Flight Redemptions

What is CH in Aviation? (Course Heading)

Updated: February 20, 2024

Understanding Course Heading (CH) in Aviation

In aviation, Course Heading (CH) plays a crucial role in navigation. It refers to the direction an aircraft is flying in relation to true north. Pilots use course headings to determine the path they need to follow to reach their destinations. Understanding the concept of Course Heading is essential for safe and efficient navigation in the skies. In this article, we will explore Course Heading in detail and its significance in aviation.

Importance of Course Heading in Aviation

In the world of aviation, Course Heading is of utmost importance as it allows pilots to navigate through the vast airspace with precision and accuracy. By knowing their Course Heading, pilots can plan their routes, avoid obstacles, and maintain safe separation from other aircraft. Here are a few key reasons why Course Heading is crucial:

1. Precision Navigation

Course Heading provides pilots with a clear direction to follow. By setting the correct Course Heading on their aircraft's navigation systems, pilots can fly the desired path and reach their destination accurately. This is particularly crucial during instrument flight, where pilots rely on their instruments to navigate through clouds or low visibility conditions. The Course Heading helps them maintain the desired track and avoid any deviations.

When flying on Course Heading, pilots can also make use of various navigation aids, such as VOR (VHF Omnidirectional Range) or GPS (Global Positioning System). These aids provide precise guidance and help pilots stay on track throughout their journey.

2. Avoiding Obstacles

Another significant advantage of Course Heading is its ability to help pilots avoid obstacles. By following a predetermined Course Heading, pilots can navigate around mountains, buildings, or restricted airspace areas. This ensures the safety of the aircraft and its occupants.

During flight planning, pilots assess the terrain and airspace along their intended route. They consider factors such as minimum safe altitudes and obstacle clearance requirements. By aligning their Course Heading with the planned route, pilots can minimize the risk of encountering obstacles and maintain a safe and efficient flight path.

3. Traffic Separation

Course Heading also plays a crucial role in maintaining safe separation between aircraft. Air traffic controllers use Course Heading information to assign specific routes and altitudes to different aircraft. By ensuring that aircraft are flying on different Course Headings, controllers prevent any potential conflicts or collisions in the airspace.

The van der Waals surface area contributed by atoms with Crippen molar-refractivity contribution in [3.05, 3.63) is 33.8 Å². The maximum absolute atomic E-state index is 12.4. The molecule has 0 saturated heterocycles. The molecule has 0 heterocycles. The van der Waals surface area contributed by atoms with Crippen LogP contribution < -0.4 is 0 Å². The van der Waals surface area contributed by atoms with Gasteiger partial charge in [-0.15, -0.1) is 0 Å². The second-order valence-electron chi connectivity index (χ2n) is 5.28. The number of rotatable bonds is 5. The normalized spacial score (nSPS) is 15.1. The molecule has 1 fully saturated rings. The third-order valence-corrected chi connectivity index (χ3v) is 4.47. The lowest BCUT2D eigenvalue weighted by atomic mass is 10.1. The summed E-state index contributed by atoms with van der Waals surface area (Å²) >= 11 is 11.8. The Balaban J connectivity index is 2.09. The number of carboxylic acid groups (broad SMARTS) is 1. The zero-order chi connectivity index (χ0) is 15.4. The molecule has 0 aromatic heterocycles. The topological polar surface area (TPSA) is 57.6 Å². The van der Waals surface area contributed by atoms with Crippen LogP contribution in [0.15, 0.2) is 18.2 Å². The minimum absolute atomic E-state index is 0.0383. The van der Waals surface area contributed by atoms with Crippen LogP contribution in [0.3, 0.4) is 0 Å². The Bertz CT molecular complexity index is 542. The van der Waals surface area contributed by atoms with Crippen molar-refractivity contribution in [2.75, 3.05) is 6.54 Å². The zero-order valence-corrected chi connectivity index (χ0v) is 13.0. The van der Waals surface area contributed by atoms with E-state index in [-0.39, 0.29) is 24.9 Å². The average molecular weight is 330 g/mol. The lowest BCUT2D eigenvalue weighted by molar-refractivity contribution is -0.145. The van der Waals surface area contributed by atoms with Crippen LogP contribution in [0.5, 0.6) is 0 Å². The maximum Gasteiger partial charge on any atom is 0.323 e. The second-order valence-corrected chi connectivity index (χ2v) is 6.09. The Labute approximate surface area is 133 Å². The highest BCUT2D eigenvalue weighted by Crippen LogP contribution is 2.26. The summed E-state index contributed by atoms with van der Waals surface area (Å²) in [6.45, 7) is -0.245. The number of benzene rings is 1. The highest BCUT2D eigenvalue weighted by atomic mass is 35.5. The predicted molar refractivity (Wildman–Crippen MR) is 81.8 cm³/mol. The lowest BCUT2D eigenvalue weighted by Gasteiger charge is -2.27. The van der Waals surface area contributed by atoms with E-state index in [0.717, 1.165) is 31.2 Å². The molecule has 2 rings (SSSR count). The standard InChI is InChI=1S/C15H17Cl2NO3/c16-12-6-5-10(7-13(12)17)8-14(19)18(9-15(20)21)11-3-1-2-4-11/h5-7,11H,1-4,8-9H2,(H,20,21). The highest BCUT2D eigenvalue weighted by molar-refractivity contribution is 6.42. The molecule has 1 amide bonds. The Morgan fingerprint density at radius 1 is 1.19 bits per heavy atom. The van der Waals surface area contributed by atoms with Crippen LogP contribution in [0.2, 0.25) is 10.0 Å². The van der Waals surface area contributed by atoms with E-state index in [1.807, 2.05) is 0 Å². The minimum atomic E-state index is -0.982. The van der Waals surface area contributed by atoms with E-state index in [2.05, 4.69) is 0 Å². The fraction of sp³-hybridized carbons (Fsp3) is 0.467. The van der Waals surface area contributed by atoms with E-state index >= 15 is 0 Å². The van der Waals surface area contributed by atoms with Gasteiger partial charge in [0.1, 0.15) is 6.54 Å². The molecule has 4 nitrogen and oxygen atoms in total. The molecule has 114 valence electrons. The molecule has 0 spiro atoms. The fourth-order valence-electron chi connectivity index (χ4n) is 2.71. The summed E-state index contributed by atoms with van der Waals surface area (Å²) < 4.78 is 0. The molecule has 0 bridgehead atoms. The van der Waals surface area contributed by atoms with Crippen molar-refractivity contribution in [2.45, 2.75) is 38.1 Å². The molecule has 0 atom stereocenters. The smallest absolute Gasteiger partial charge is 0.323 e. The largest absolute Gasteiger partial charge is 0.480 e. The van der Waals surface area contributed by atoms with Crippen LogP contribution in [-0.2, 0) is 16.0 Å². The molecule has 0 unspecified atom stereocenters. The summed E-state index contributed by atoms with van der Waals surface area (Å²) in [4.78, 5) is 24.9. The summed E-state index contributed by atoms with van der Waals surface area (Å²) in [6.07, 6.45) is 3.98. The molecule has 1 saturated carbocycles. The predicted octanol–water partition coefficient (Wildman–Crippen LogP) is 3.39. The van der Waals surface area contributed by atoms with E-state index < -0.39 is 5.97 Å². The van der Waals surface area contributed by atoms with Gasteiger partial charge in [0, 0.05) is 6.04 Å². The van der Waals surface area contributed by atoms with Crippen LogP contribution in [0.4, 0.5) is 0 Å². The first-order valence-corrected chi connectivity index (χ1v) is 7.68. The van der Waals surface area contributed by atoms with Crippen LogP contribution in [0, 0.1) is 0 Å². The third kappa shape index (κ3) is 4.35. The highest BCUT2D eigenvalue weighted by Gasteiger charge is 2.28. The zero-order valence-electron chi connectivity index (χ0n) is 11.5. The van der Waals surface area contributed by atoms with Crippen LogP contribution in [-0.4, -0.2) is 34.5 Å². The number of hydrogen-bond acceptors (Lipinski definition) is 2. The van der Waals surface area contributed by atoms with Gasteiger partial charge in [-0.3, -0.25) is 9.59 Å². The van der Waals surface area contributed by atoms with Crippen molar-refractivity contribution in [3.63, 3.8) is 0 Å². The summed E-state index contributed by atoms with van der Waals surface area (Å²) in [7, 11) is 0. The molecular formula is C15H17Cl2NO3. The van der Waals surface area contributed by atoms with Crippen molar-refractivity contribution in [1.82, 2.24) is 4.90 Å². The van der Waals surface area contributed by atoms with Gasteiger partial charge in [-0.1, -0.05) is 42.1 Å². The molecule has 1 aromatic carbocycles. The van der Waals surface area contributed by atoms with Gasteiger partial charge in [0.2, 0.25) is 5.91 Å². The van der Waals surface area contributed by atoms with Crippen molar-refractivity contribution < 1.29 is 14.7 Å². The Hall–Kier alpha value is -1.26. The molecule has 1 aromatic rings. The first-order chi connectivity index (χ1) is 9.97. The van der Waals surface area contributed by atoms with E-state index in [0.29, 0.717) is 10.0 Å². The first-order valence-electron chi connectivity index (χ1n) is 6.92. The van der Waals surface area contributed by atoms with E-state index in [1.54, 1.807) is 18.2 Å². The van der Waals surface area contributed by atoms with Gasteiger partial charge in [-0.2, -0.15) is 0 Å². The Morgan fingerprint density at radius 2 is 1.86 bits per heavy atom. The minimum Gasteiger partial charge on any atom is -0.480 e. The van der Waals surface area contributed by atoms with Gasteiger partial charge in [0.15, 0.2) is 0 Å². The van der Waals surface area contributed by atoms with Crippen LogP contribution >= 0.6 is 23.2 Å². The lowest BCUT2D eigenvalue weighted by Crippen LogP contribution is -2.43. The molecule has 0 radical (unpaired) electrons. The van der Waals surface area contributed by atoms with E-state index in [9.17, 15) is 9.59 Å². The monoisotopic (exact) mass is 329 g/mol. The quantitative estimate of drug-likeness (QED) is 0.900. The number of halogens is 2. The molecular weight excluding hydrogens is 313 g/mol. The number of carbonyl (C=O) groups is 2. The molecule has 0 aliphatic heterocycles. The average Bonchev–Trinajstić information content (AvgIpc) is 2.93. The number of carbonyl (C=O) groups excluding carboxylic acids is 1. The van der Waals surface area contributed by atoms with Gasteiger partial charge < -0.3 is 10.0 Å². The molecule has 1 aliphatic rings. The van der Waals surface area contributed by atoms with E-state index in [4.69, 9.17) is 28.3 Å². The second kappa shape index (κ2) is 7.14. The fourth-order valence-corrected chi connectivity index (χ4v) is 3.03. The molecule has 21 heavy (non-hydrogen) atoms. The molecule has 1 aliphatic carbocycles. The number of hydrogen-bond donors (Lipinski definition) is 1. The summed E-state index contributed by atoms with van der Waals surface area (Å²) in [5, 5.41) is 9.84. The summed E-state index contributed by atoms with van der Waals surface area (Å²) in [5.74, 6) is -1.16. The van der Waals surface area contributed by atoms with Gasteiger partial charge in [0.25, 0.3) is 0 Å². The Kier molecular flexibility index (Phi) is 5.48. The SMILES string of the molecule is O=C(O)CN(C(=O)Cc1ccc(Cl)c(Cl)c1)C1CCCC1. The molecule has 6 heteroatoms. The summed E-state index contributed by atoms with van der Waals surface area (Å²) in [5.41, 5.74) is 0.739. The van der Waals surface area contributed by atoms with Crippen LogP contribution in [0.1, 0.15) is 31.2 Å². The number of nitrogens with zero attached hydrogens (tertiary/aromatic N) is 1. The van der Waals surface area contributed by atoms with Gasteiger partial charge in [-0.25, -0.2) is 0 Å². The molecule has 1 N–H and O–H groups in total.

When operating in controlled airspace, pilots must follow the Course Heading instructions provided by air traffic control. This helps maintain an orderly flow of traffic and reduces the risk of mid-air collisions. By adhering to assigned Course Headings, pilots contribute to the overall safety of the airspace system.

How to Determine and Adjust Course Heading

Now that we understand the importance of Course Heading, let's explore how pilots determine and adjust their Course Heading during a flight:

1. Using Magnetic Compass

One way to determine Course Heading is by using a magnetic compass. The magnetic compass indicates the aircraft's direction in relation to magnetic north. Pilots can compare the magnetic compass reading with the desired Course Heading to make adjustments if necessary.

It's important to note that the magnetic compass is susceptible to errors caused by magnetic deviations in the aircraft. These errors can be compensated for by referring to a compass correction card specific to the aircraft.

2. Using Navigation Systems

Modern aircraft are equipped with advanced navigation systems, such as GPS or inertial navigation systems. These systems provide accurate Course Heading information to the pilots. By selecting the desired Course Heading on the navigation system, pilots can follow the prescribed route with precision.

Navigation systems also allow pilots to make adjustments to their Course Heading in real-time. This flexibility ensures that pilots can adapt to changing weather conditions, air traffic control instructions, or any other factors that may require a Course Heading change.

3. Cross-Checking with Navigation Aids

When determining or adjusting Course Heading, pilots can cross-check their information with various navigation aids available to them. These aids include VOR, NDB (Non-Directional Beacon), or GPS waypoints. By verifying their Course Heading against these aids, pilots can ensure the accuracy of their navigation.

It's essential for pilots to regularly cross-check their Course Heading during a flight to maintain accuracy and prevent any navigational errors. By using a combination of navigation aids and onboard systems, pilots can have confidence in their Course Heading and navigate safely through the skies.


Course Heading is a fundamental concept in aviation that enables pilots to navigate through the skies with precision and safety. By understanding and using Course Heading effectively, pilots can maintain accurate navigation, avoid obstacles, and ensure the safe separation of aircraft. Whether through traditional magnetic compasses or advanced navigation systems, Course Heading remains a vital component of aviation navigation.

So the next time you board an aircraft, remember that the pilots rely on Course Heading to guide you safely to your destination. The importance of this navigational concept cannot be overstated in the world of aviation.

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